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What I would like to do (in C++) is create a 'Parameter' data type which has a value, min, and max. I would then like to create a container for these types.

E.g. I have the following code:

    template <typename T>
    class ParamT {
    public:
        ParamT() {
        }

        ParamT(T _value):value(_value) {
        }

        ParamT(T _value, T _vmin, T _vmax):value(_value), vmin(_vmin), vmax(_vmax) {
        }


        void setup(T vmin, T vmax) {
            this->vmin      = vmin;
            this->vmax      = vmax;
        }

        void setup(T value, T vmin, T vmax) {
            setup(vmin, vmax);
            setValue(value);
        }

        T operator=(const T & value) {
            setValue(value);
        }



        void setValue(T v) {
            value = v;
        }

        T getValue() {
            return value;
        }

        operator T() {
            return getValue();
        }

    protected:

        T       value;
        T       vmin;
        T       vmax;
    };

    typedef ParamT<int>     Int;
    typedef ParamT<float>   Float;
    typedef ParamT<bool>    Bool;

In an ideal world my Api would be something like:

std::map<string, Param> params;
params["speed"] = PFloat(3.0f, 2.1f, 5.0f);
params["id"] = PInt(0, 1, 5);

or

params["speed"].setup(3.0f, 2.1f, 5.0f);
params["id"].setup(0, 1, 5);

and writing to them:

params["speed"] = 4.2f;
params["id"] = 1;

or

params["speed"].setValue(4.2f);
params["id].setValue(1);

and reading:

float speed = params["speed"];
int id = params["id"];

or

float speed = params["speed"].getValue();
int id = params["id"].getValue();

Of course in the code above, ParamT has no base class so I cannot create a map. But even if I create a base class for it which ParamT extends, I obviously cannot have different getValues() which return different types. I thought about many solutions, including setValueI(int i), setValuef(float f), int getValueI(), float getValueF(), or a map for ints, a map for floats etc. But all seem very unclean. Is it possible in C++ to implement the above API?

At the moment I am only concerned with simple types like int, float, bool etc. But I would like to extend this to vectors (my own) and potentially more.

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5 Answers 5

up vote 2 down vote accepted

It's a tough concept to implement in C++, as you're seeing. I'm always a proponent of using the Boost library, which has already solved it for you. You can typedef the complex boost variant template class to something more usable in your specific domain, so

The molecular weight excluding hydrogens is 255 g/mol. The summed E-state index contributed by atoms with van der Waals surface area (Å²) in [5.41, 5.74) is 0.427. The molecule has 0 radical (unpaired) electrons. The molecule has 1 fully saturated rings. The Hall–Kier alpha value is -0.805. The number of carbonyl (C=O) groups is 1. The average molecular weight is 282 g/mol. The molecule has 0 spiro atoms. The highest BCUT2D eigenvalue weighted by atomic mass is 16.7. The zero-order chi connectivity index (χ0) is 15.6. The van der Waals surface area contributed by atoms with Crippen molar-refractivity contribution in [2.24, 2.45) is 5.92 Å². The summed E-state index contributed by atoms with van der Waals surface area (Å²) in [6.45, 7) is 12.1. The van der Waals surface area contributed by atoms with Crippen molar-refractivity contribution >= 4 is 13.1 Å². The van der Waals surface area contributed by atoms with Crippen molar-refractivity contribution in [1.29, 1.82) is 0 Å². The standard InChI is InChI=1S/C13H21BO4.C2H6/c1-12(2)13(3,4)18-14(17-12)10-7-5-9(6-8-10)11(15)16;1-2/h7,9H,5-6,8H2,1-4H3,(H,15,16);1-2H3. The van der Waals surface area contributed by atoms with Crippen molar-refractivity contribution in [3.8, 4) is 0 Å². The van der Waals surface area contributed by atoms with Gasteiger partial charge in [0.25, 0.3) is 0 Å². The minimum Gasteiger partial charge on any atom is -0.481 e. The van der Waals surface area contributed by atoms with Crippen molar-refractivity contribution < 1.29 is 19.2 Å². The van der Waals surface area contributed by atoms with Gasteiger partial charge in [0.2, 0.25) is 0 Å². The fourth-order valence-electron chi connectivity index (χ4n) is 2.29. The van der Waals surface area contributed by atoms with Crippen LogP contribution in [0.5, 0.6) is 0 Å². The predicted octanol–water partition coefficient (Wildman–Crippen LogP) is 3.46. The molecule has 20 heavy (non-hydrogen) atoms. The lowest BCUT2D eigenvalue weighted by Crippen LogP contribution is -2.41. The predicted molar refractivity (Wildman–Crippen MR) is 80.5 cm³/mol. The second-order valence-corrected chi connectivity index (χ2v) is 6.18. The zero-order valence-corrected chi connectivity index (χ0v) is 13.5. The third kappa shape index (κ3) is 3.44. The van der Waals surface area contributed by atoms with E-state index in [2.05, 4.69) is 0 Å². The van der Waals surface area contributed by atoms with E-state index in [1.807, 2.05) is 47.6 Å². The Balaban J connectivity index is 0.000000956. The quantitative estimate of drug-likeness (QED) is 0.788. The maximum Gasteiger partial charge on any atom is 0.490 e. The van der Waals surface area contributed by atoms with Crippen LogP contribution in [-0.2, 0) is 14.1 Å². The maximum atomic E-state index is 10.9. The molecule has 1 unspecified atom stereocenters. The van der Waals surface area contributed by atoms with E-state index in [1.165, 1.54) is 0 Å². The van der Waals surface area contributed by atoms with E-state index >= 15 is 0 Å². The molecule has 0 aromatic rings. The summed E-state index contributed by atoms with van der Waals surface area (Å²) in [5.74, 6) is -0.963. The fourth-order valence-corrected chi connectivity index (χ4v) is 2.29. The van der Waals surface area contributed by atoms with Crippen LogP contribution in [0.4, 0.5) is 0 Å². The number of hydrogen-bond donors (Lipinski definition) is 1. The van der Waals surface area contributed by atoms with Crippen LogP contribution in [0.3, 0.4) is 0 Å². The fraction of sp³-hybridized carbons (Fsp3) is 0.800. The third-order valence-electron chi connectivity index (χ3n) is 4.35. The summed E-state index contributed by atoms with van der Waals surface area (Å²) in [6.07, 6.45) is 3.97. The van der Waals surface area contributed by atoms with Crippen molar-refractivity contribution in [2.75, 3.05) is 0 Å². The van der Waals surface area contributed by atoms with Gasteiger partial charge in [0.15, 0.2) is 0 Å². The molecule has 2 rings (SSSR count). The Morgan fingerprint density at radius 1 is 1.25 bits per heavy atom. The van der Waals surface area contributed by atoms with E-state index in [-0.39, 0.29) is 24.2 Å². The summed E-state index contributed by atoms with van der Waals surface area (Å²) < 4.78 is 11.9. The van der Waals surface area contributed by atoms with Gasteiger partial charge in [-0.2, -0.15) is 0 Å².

typedef boost::variant< int, float, bool > ParamT; 
class Param
{
   public:
      // initialize the variants
      Param(ParamT min, ParamT max, ParamT value)
       : m_Min(min), m_Max(max), m_Value(value) {}

      // example accessor
      template<typename OutT>
      const ParamT& value()
      {
          return boost::get<OutT>(m_Value);
      }
      // other accessors for min, max ...
   private:
      ParamT m_Min, m_Value, m_Max;
};



Param speed(-10.0f, 10.0f, 0.0f);
float speedValue = speed.value<float>();

Now, to add another type to your variant (eg, long, std::string, whatever) you can just modify the typedef of ParamT; The catch, here, is that the burden of checking the types is on you - it'll throw an exception if you store a float and try to receive an int, but there's no compile-time safety.

If you want to get really crazy, you can implement an overloaded cast operator on a proxy object....

class ProxyValue
{
public:
  ProxyValue(ParamT& value) : m_Value(value) {}
  template<typename ValueT>
  operator ValueT()
  {
     return boost::get<ValueT>(m_Value);
  }
private:
  ParamT& m_Value;
};

You'd return this from a non-templated value() function in Param, instead of the variant itself. Now you can assign a value without the template call..

Param speed(-10.0f, 0, 10);
float speedValue = speed.value();

Though fair warning, you're stepping into meta-programming hell here. Here thar be dragons. And as always, this is not a complete solution, just a pointer. YMMV.

Heres a roughly working version showing how to use it, and the failures that are easy to hit.

share|improve this answer
    
wow this looks perfect thanks. Definitely no point re-inventing the wheel, i'll check out boost::variant. –  memo Aug 20 '10 at 22:45